Corbin Bleu: The actor said his sister was diagnosed with scoliosis in 2011, and his elegant fox-trot was dedicated to her. Goodman called Bleu "a terrific dancer" who quickly gets the character of each dance and had smooth movements and good footwork tonight. Inaba deducted a point for what she believed was a lift in the beginning of the routine, although Bleu's pro partner, Karina Smirnoff, denied that, saying her foot was touching the floor during the moment Inaba was referring to. Tonioli was very impressed, telling Bleu: "You could be the lost child of Fred Astaire and Ben Vereen, it's incredible!" Bleu earned 28 points.

Bill Engvall: The comedian dedicated his tender Viennese waltz to his wife, Gail, saying she made him a better person since they were wed in 1982. Tonioli pointed out timing problems and said the comedian at times threw his arms out too roughly but said the routine had honest, heartfelt emotion. "You wear your heart on your sleeve, and it's so good to see, my darling," he said. Inaba agreed that, despite the timing problems, the routine touched her, and Goodman said he liked the romance of the dance, despite the rough moments. Engvall earned 24 points.

Nicole "Snooki" Polizzi: The star of "The Jersey Shore" said her most memorable year was 2012,

when she gave birth to her son, Lorenzo, and all her priorities shifted. Polizzi's high-energy Jazz routine (set to Britney Spears' up-tempo new single, "Work B**ch"), captivated the audience and the judges. Inaba said Polizzi surprised her every week. Goodman said the routine was vibrant. "The lifts were clean, it had energy … and it was fun to watch," he said. Tonioli said Polizzi worked hard on the routine, calling it an "exhilarating bundle of fun." They awarded Polizzi 27 points.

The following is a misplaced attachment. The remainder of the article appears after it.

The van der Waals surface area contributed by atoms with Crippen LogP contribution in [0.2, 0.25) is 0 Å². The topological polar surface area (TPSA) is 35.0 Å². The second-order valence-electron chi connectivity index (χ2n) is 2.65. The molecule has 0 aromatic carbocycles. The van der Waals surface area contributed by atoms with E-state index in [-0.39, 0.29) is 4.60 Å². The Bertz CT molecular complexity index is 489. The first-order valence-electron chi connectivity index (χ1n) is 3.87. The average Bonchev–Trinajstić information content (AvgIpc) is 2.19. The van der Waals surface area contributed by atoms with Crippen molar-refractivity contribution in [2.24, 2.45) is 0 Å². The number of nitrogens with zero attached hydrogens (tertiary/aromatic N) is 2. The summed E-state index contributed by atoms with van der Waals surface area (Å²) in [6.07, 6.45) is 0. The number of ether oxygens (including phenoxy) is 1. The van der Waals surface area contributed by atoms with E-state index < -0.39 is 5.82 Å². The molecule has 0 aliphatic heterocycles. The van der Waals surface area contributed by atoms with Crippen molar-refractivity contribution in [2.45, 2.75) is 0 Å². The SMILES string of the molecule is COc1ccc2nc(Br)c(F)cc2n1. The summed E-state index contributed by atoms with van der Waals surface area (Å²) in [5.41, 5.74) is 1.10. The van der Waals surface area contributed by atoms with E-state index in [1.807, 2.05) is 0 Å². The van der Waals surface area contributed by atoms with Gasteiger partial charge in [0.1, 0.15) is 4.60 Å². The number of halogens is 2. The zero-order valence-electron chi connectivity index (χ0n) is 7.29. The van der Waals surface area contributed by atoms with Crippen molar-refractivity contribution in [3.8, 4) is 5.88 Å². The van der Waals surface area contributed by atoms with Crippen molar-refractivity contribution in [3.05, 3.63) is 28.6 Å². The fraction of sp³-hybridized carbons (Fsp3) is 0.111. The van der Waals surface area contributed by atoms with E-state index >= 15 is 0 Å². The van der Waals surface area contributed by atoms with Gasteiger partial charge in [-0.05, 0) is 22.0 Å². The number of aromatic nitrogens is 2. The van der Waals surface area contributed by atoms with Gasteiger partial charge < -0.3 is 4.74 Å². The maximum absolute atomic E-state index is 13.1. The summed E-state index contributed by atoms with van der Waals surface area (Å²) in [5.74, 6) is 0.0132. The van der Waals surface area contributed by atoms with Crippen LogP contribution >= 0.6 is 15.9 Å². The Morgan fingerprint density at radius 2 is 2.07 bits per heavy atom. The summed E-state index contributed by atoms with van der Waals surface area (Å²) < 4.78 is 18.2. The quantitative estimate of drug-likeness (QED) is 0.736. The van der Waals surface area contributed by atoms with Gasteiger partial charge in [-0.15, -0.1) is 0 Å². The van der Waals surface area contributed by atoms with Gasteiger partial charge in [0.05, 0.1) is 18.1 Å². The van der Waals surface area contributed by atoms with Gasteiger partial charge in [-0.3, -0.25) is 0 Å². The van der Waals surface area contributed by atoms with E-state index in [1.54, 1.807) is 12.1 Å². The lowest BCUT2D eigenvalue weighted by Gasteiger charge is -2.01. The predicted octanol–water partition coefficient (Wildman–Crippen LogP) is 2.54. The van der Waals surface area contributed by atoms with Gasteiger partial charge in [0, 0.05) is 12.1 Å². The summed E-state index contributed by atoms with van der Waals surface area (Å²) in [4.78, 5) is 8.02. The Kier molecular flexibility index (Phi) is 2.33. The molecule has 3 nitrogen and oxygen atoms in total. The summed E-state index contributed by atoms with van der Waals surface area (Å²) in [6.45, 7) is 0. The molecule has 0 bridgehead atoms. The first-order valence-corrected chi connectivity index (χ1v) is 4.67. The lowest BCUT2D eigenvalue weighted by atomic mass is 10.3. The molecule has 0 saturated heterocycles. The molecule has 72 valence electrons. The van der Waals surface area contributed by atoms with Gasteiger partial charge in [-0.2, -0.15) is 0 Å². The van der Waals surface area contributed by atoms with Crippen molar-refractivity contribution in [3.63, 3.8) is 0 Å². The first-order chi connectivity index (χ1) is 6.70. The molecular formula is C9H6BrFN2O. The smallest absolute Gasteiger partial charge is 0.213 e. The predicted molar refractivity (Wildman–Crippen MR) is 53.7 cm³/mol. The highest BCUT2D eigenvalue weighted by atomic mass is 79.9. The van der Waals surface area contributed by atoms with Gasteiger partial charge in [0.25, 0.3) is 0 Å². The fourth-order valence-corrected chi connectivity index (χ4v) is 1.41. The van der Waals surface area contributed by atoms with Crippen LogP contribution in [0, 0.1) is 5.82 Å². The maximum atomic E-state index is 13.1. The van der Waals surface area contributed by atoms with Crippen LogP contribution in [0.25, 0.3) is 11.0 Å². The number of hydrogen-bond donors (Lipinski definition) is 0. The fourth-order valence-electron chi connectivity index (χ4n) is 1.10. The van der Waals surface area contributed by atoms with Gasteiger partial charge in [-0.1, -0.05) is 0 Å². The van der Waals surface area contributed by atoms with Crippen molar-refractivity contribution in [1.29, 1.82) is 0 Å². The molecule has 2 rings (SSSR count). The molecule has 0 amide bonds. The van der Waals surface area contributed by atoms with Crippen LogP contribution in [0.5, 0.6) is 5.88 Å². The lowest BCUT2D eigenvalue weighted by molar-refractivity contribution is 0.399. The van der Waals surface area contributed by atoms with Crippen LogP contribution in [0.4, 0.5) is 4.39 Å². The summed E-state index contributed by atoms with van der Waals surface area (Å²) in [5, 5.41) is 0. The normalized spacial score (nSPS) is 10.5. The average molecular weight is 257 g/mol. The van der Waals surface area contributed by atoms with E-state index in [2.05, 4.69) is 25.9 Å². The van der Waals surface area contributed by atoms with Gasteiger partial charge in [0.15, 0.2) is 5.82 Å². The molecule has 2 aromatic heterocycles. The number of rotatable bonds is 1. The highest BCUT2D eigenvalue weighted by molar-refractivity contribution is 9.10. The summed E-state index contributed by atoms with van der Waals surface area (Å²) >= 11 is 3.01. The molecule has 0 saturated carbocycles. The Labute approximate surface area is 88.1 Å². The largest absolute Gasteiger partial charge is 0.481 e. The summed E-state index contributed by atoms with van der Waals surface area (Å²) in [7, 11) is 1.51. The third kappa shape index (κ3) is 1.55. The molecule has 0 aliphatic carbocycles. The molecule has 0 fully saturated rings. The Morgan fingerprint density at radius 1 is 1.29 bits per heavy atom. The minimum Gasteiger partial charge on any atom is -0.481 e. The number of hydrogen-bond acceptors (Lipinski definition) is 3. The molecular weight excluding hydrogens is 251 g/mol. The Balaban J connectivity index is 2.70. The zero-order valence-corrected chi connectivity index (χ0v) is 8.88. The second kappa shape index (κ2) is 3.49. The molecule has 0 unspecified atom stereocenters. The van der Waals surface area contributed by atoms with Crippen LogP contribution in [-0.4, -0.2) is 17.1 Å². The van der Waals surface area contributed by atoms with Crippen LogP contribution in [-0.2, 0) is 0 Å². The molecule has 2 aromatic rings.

Brant Daugherty: The actor's moving contemporary routine was a celebration of his father, who died in 2009 after having been a lifelong champion on his son's acting dreams. Goodman said he loved the passion, interaction and chemistry that Daugherty had with his pro partner Peta Murgatroyd. Tonioli said the actor threw himself into the routine with fearless dedication and passion, calling it "absolutely wonderful." Inaba thought the dance worked as well as it did because every single one of Daugherty's muscle movements was driven by his emotions. She called the routine "breathtaking." Daugherty earned 27 points.

Amber Riley: The actress said 2009 was a pivotal year in her life, while an employee at IKEA, she tried out for "American Idol" and was rejected. She was devastated, until she auditioned for "Glee" and won the part. Her funky fox-trot drew mixed reviews from the judges. While Goodman liked Riley's engaging personality and star quality, he found that there wasn't enough fox-trot content. Tonioli felt very differently, calling Riley "absolutely and utterly sensational," and awarding her the second perfect score of the season. Inaba told Riley she "danced the heck out of that routine." Riley earned 26 points.

Elizabeth Berkley Lauren: The actress paid tribute to 2012, the year her son was born, and 1989, the year she got her big acting break on the hit series "Saved by the Bell." Judges appreciated the nostalgia of Lauren's 1980s-inspired jazz, but Inaba said she saw flaws, including soft kicks and Lauren falling out of her pirouette. Goodman, though, thought the actress did a good job, and Tonioli called the routine "incredible fun." Lauren earned 26 points.